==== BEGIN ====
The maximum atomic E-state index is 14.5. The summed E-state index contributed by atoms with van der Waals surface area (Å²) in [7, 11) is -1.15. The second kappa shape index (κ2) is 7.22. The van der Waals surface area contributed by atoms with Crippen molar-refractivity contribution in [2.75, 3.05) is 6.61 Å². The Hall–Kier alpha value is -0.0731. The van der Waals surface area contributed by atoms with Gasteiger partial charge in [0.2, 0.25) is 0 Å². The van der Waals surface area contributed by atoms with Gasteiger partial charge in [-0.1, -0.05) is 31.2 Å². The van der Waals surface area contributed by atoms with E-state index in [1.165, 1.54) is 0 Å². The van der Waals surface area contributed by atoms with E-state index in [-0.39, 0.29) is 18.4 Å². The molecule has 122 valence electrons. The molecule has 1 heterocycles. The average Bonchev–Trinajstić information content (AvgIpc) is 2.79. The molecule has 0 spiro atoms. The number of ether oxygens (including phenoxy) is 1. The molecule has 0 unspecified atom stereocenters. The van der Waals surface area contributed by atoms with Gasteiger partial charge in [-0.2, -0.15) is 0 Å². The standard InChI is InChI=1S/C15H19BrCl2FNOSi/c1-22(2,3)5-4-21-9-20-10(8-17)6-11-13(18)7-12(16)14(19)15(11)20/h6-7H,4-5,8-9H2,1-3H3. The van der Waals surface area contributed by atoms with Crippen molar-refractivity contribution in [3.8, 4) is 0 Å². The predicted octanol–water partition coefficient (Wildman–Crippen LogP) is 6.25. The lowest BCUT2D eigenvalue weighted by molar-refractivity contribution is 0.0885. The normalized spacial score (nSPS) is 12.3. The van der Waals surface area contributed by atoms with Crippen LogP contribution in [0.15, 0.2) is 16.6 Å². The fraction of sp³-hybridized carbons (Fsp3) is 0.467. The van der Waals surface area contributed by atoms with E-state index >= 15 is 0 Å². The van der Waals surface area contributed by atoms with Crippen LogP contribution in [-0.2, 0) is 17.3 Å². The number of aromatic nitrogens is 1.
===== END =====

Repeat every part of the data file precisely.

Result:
The maximum atomic E-state index is 14.5. The summed E-state index contributed by atoms with van der Waals surface area (Å²) in [7, 11) is -1.15. The second kappa shape index (κ2) is 7.22. The van der Waals surface area contributed by atoms with Crippen molar-refractivity contribution in [2.75, 3.05) is 6.61 Å². The Hall–Kier alpha value is -0.0731. The van der Waals surface area contributed by atoms with Gasteiger partial charge in [0.2, 0.25) is 0 Å². The van der Waals surface area contributed by atoms with Gasteiger partial charge in [-0.1, -0.05) is 31.2 Å². The van der Waals surface area contributed by atoms with E-state index in [1.165, 1.54) is 0 Å². The van der Waals surface area contributed by atoms with E-state index in [-0.39, 0.29) is 18.4 Å². The molecule has 122 valence electrons. The molecule has 1 heterocycles. The average Bonchev–Trinajstić information content (AvgIpc) is 2.79. The molecule has 0 spiro atoms. The number of ether oxygens (including phenoxy) is 1. The molecule has 0 unspecified atom stereocenters. The van der Waals surface area contributed by atoms with Gasteiger partial charge in [-0.2, -0.15) is 0 Å². The standard InChI is InChI=1S/C15H19BrCl2FNOSi/c1-22(2,3)5-4-21-9-20-10(8-17)6-11-13(18)7-12(16)14(19)15(11)20/h6-7H,4-5,8-9H2,1-3H3. The van der Waals surface area contributed by atoms with Crippen molar-refractivity contribution in [3.8, 4) is 0 Å². The predicted octanol–water partition coefficient (Wildman–Crippen LogP) is 6.25. The lowest BCUT2D eigenvalue weighted by molar-refractivity contribution is 0.0885. The normalized spacial score (nSPS) is 12.3. The van der Waals surface area contributed by atoms with Crippen LogP contribution in [0.15, 0.2) is 16.6 Å². The fraction of sp³-hybridized carbons (Fsp3) is 0.467. The van der Waals surface area contributed by atoms with E-state index >= 15 is 0 Å². The van der Waals surface area contributed by atoms with Crippen LogP contribution in [-0.2, 0) is 17.3 Å². The number of aromatic nitrogens is 1.